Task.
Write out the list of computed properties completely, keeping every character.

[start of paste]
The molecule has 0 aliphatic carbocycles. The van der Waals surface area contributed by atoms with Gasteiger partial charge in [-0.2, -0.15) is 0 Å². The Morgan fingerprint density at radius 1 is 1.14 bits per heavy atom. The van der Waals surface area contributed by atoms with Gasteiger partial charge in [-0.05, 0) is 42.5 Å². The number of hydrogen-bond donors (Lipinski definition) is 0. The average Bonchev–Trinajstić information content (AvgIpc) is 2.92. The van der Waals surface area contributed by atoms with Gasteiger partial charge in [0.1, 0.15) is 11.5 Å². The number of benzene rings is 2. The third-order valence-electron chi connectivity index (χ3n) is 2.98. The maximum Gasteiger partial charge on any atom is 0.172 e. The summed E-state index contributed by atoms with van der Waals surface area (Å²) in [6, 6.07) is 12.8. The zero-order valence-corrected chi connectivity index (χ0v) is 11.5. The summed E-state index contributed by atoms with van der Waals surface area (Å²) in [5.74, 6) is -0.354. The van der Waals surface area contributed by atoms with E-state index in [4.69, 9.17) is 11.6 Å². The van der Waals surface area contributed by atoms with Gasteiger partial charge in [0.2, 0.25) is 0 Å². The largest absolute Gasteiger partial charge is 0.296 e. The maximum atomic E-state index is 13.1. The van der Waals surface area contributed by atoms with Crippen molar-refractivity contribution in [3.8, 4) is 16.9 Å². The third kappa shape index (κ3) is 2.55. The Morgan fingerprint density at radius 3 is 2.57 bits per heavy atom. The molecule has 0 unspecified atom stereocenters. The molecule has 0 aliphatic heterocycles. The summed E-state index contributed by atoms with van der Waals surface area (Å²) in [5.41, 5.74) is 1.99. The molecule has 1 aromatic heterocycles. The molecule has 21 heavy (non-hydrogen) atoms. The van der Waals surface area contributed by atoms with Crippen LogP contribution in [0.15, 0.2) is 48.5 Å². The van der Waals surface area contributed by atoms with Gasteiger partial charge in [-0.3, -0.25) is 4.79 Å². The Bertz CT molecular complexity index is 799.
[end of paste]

The molecule has 0 aliphatic carbocycles. The van der Waals surface area contributed by atoms with Gasteiger partial charge in [-0.2, -0.15) is 0 Å². The Morgan fingerprint density at radius 1 is 1.14 bits per heavy atom. The van der Waals surface area contributed by atoms with Gasteiger partial charge in [-0.05, 0) is 42.5 Å². The number of hydrogen-bond donors (Lipinski definition) is 0. The average Bonchev–Trinajstić information content (AvgIpc) is 2.92. The van der Waals surface area contributed by atoms with Gasteiger partial charge in [0.1, 0.15) is 11.5 Å². The number of benzene rings is 2. The third-order valence-electron chi connectivity index (χ3n) is 2.98. The maximum Gasteiger partial charge on any atom is 0.172 e. The summed E-state index contributed by atoms with van der Waals surface area (Å²) in [6, 6.07) is 12.8. The zero-order valence-corrected chi connectivity index (χ0v) is 11.5. The summed E-state index contributed by atoms with van der Waals surface area (Å²) in [5.74, 6) is -0.354. The van der Waals surface area contributed by atoms with E-state index in [4.69, 9.17) is 11.6 Å². The van der Waals surface area contributed by atoms with Gasteiger partial charge in [0.2, 0.25) is 0 Å². The largest absolute Gasteiger partial charge is 0.296 e. The maximum atomic E-state index is 13.1. The van der Waals surface area contributed by atoms with Crippen molar-refractivity contribution in [3.8, 4) is 16.9 Å². The third kappa shape index (κ3) is 2.55. The Morgan fingerprint density at radius 3 is 2.57 bits per heavy atom. The molecule has 0 unspecified atom stereocenters. The molecule has 0 aliphatic heterocycles. The summed E-state index contributed by atoms with van der Waals surface area (Å²) in [5.41, 5.74) is 1.99. The molecule has 1 aromatic heterocycles. The molecule has 21 heavy (non-hydrogen) atoms. The van der Waals surface area contributed by atoms with Crippen LogP contribution in [0.15, 0.2) is 48.5 Å². The van der Waals surface area contributed by atoms with Gasteiger partial charge in [-0.3, -0.25) is 4.79 Å². The Bertz CT molecular complexity index is 799.